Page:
Providence River from Crawford Street Bridge, Providence, RI

Looking downstream on the Providence River from the Crawford Street Bridge, around 1906. Image courtesy of the Library of Congress, Detroit Publishing Company Collection.

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The river from the same spot in 2016:

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These photos show the same scene as the ones in an earlier post, just from a different angle. The “then” photos in these two photos were probably taken on the same day, too, because the same ships are docked here, in the same spots. As mentioned in another previous post, the Crawford Street Bridge was a very wide bridge that virtually buried the Providence River, hiding it from much of downtown. South of the bridge, though, the river was open, and as the 1906 photo here shows, it was filled with steamboats.

From left to right, the steamers in the photo are the Warwick, the Squantum, and the What Cheer. They were among the many that plied the waters of Narragansett Bay and beyond, providing excursion trips to Newport, Block Island, Long Island, and other destinations. By the time the first photo was taken, the steamers were already fairly old. The What Cheer was built in 1873, and the similar-looking Squantum probably dates to around the same time. The Warwick is even older; this side-wheel steamer was built in 1867. Information is scarce on the Squantum, but the other two boats operated until the early 1920s, when they were in such poor condition that the Warwick sank at the dock in 1920, and the What Cheer did the same two years later.

Today, steamboats are long gone from the waters of the Providence River, and today the only watercraft visible is a Venetian-style gondola, in the lower left center of the photo. The bridge is also gone, having been replaced by much smaller bridges that have opened up the river through downtown Providence. There are also no longer any signs warning pedestrians of the $20 fine for spitting on the sidewalk, which would have been a substantial sum of money at the time, equal to over $500 today. The only building left from the first photo is the warehouse for the Oakdale Manufacturing Company, the six-story red brick building on the left side of both photos. Built in 1854 and significantly expanded in 1894, it was home to a butter and margarine company until 1916, and later had several other industrial tenants. Today, it is part of the College Hill Historic District, and is owned by the Rhode Island School of Design.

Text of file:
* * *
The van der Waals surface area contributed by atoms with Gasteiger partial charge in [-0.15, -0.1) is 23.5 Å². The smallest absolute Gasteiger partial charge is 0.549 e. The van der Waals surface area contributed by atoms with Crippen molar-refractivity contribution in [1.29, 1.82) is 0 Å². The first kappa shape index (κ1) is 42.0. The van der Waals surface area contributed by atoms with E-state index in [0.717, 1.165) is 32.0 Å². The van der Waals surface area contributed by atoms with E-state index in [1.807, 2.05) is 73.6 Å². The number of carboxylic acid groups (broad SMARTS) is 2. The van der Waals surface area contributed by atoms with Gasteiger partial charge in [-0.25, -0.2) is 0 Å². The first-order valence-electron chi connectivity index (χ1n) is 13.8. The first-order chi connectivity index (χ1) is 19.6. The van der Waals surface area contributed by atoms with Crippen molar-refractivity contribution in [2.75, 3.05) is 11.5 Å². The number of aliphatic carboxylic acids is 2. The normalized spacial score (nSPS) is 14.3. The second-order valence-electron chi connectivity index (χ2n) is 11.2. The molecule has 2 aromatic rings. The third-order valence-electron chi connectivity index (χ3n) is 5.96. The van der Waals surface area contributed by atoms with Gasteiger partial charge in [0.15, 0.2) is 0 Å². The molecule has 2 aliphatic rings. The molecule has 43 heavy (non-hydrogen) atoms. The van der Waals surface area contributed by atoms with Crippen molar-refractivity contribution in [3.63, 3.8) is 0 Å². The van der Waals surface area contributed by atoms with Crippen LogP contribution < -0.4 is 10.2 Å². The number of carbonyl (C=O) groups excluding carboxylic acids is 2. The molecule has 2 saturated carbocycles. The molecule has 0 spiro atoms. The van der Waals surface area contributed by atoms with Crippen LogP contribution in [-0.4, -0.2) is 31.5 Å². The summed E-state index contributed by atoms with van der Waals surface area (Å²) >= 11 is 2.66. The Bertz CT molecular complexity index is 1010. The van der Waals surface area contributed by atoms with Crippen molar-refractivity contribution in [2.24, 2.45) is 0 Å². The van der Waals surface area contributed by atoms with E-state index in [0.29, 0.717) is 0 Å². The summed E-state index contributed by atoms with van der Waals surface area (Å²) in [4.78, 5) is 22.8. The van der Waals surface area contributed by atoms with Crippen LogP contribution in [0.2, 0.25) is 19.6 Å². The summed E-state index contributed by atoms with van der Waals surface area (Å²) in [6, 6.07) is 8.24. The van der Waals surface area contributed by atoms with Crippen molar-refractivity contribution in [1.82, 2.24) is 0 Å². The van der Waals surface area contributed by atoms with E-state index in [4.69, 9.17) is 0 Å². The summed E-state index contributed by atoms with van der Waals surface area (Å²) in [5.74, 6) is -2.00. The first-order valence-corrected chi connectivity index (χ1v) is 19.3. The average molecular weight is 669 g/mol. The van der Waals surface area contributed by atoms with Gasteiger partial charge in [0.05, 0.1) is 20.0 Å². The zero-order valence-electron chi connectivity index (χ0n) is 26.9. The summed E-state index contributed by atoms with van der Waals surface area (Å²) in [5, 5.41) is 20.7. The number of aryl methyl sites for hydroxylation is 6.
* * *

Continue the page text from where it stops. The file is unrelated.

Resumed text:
Union Station, Providence, RI

The view looking across City Hall Park toward Union Station in Providence, around 1906. Image courtesy of the Library of Congress, Detroit Publishing Company Collection.

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The view in 2016:

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Both the park and the railroad station were relatively new features in downtown Providence when the first photo was taken. They were a part of the larger redevelopment plan of the late 19th century, which included the filling of the Cove basin and the construction of the new State House on Smith Hill. City Hall Park, located on the north side of Exchange Place, was dedicated in 1892 and landscaped in 1898, the same year that Union Station opened on the far side.

The station complex, as seen in the first photo, consisted of five buildings, and replaced an earlier station that had been damaged in an 1896 fire. Together with the new park and the nearby State House, the station provided a grand entrance for visitors to Providence. At a time when most inter-city travel was by rail, the railroad station was the first part of the city that most travelers saw. A good first impression was important, and with this new development, Providence had a station that was worthy of its status as an prominent, growing city.

As with other grand urban passenger stations of the late 19th and early 20th centuries, though, the Union Station saw a period of decline by the 1950s. The easternmost building, seen on the far right of the first photo, burned down in 1941, and in the postwar era there was a sharp drop in rail travel with the advent of commercial airlines and interstate highways.